Plants - UK and Ireland : This group includes the huge variety of plant life, from tiny algae to massive trees. Vascular plants These are the familiar flowering plants, forming a fundamental part of the natural world. They are often the most obvious sign of li
This group includes the huge variety of plant life, from tiny algae to massive trees.
These are the familiar flowering plants, forming a fundamental part of the natural world. They are often the most obvious sign of life in any habitat, and are the food source for huge numbers of animals. Wild flowers themselves come in a fascinating range, some advertising themselves with big colourful flowers while others are so small as to escape most people's notice.
About 1,700 species of flowering plant have been recorded as native to Britain. If you include all the non-native species that have now found their way into our environment this number rises to around 3,400.
Plant life cycles vary - some are "perennials" that carry on growing and flowering over many years, while at the other extreme "annuals" grow, flower, set seed and die every year. In between there is a range of other strategies including "biennials" with a two-year growth pattern.
Most people start by learning to identify the more obvious plants, moving on to the less obvious ones and perhaps to identification from leaves or other vegetative characters. Many flowers are easy to learn, and most people can recognize at least a Daisy or an Oak. But there are many more subtle distinctions to be discovered, and even the Dandelion actually consists of a whole set of closely related species that can be very hard to tell apart. The trickiest species may require close examination of flowers, fruits and leaves under a lens, but there are plenty of flowers that can be quickly and reliably identified by careful observation.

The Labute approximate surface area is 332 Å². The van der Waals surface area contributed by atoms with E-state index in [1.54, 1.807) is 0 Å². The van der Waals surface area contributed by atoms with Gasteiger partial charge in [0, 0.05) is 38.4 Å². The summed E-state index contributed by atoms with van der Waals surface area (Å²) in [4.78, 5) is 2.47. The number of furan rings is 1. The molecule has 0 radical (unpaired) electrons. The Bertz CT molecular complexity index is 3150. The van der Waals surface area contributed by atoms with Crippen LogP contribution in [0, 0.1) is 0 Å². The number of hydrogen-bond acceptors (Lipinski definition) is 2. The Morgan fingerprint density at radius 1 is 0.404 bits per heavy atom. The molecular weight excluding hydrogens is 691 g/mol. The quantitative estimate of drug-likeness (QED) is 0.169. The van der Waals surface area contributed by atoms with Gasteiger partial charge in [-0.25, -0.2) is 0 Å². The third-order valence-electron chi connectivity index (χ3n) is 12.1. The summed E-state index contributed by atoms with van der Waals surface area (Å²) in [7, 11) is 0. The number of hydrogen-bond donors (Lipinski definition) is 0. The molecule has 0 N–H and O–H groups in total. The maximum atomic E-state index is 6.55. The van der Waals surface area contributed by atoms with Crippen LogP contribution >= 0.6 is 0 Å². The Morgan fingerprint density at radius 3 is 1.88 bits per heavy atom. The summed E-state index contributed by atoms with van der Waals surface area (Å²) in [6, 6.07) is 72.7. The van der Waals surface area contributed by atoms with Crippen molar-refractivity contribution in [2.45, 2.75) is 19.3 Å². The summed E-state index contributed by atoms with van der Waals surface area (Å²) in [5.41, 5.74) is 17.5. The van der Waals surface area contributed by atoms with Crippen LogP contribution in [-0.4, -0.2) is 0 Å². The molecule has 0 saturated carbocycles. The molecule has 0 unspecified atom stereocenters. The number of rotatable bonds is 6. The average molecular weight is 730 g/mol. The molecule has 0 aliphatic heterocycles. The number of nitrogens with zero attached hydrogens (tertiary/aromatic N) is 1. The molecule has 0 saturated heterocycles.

Plant identification usually starts with shape and colour of the flowers and leaves. In some cases you have to look out for quite small details to distinguish between groups of similar species, and you'll need to get used to the different growth forms and flower types found in each plant family. The habitat, location and date of flowering can also be useful clues.
Photography for identification
Try to get several photos, showing in the flower and a typical leaf in reasonable close-up, plus a shot of the whole plant, and a wider angle shot to include its habitat or setting. Give some indication of size, either in the photo itself or by measuring the flower/leaf and recording that information. See this helpful blog from iSpot user Rachy Ramone for some good tips about identification photography.
- Find Wild Flowers from the BSBI - online keys and photos with details given for each species
- A simple key to common British trees
- A more comprehensive key for identifying British trees and shrubs
- The Natural History Museum's Postcode Plants - find out which species are known from your area
Plant recording and conservation
The Botanical Society of the British Isles collate records for plants from all over Britain, via a network of volunteer county plant recorders, as well as publishing authoritative identification guides and running training courses.
The leading plant conservation society is Plantlife International.
- British Bryological Society for mosses and liverworts
- The Wild Flower Society
- The specialist society for algae (including seaweeds) is the British Phycological Society.
See above for the British Phycological Society.
- Seaweeds are recorded as part of the MarLIN project, which has online identification resources and recording forms.
- The Marine Biological Association promotes research into marine life, publishes a range of journals and other resources, and runs events and courses.
- Seasearch works with volunteer divers to record marine habitats, as well as running projects on particular species.
- The Marine Conservation Society promotes the conservation of marine habitats and species.